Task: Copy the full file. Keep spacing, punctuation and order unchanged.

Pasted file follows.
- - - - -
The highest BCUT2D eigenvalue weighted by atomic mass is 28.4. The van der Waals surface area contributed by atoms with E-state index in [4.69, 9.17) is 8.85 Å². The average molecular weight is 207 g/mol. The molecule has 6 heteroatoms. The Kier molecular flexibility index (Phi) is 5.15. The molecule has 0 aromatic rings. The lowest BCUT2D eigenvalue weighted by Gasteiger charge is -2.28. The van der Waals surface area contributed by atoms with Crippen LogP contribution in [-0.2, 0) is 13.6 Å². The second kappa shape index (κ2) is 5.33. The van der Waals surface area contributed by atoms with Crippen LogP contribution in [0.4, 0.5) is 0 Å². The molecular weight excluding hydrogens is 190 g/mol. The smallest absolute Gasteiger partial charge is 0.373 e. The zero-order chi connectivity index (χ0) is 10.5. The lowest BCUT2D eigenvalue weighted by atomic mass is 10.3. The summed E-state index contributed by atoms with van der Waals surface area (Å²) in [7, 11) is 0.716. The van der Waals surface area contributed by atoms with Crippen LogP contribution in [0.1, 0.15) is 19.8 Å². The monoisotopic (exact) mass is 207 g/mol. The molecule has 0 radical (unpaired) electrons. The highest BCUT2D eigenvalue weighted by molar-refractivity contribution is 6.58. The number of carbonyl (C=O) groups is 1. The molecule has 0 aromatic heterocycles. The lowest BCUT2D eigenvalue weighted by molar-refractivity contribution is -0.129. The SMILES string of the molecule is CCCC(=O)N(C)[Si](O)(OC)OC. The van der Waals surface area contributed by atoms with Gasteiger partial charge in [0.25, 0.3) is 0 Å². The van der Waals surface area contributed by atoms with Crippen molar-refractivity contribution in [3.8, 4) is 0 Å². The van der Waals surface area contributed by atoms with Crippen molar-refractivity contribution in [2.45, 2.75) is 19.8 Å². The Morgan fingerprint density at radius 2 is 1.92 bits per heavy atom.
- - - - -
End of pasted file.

The highest BCUT2D eigenvalue weighted by atomic mass is 28.4. The van der Waals surface area contributed by atoms with E-state index in [4.69, 9.17) is 8.85 Å². The average molecular weight is 207 g/mol. The molecule has 6 heteroatoms. The Kier molecular flexibility index (Phi) is 5.15. The molecule has 0 aromatic rings. The lowest BCUT2D eigenvalue weighted by Gasteiger charge is -2.28. The van der Waals surface area contributed by atoms with Crippen LogP contribution in [-0.2, 0) is 13.6 Å². The second kappa shape index (κ2) is 5.33. The van der Waals surface area contributed by atoms with Crippen LogP contribution in [0.4, 0.5) is 0 Å². The molecular weight excluding hydrogens is 190 g/mol. The smallest absolute Gasteiger partial charge is 0.373 e. The zero-order chi connectivity index (χ0) is 10.5. The lowest BCUT2D eigenvalue weighted by atomic mass is 10.3. The summed E-state index contributed by atoms with van der Waals surface area (Å²) in [7, 11) is 0.716. The van der Waals surface area contributed by atoms with Crippen LogP contribution in [0.1, 0.15) is 19.8 Å². The monoisotopic (exact) mass is 207 g/mol. The molecule has 0 radical (unpaired) electrons. The highest BCUT2D eigenvalue weighted by molar-refractivity contribution is 6.58. The number of carbonyl (C=O) groups is 1. The molecule has 0 aromatic heterocycles. The lowest BCUT2D eigenvalue weighted by molar-refractivity contribution is -0.129. The SMILES string of the molecule is CCCC(=O)N(C)[Si](O)(OC)OC. The van der Waals surface area contributed by atoms with Gasteiger partial charge in [0.25, 0.3) is 0 Å². The van der Waals surface area contributed by atoms with Crippen molar-refractivity contribution in [3.8, 4) is 0 Å². The van der Waals surface area contributed by atoms with Crippen molar-refractivity contribution in [2.45, 2.75) is 19.8 Å². The Morgan fingerprint density at radius 2 is 1.92 bits per heavy atom.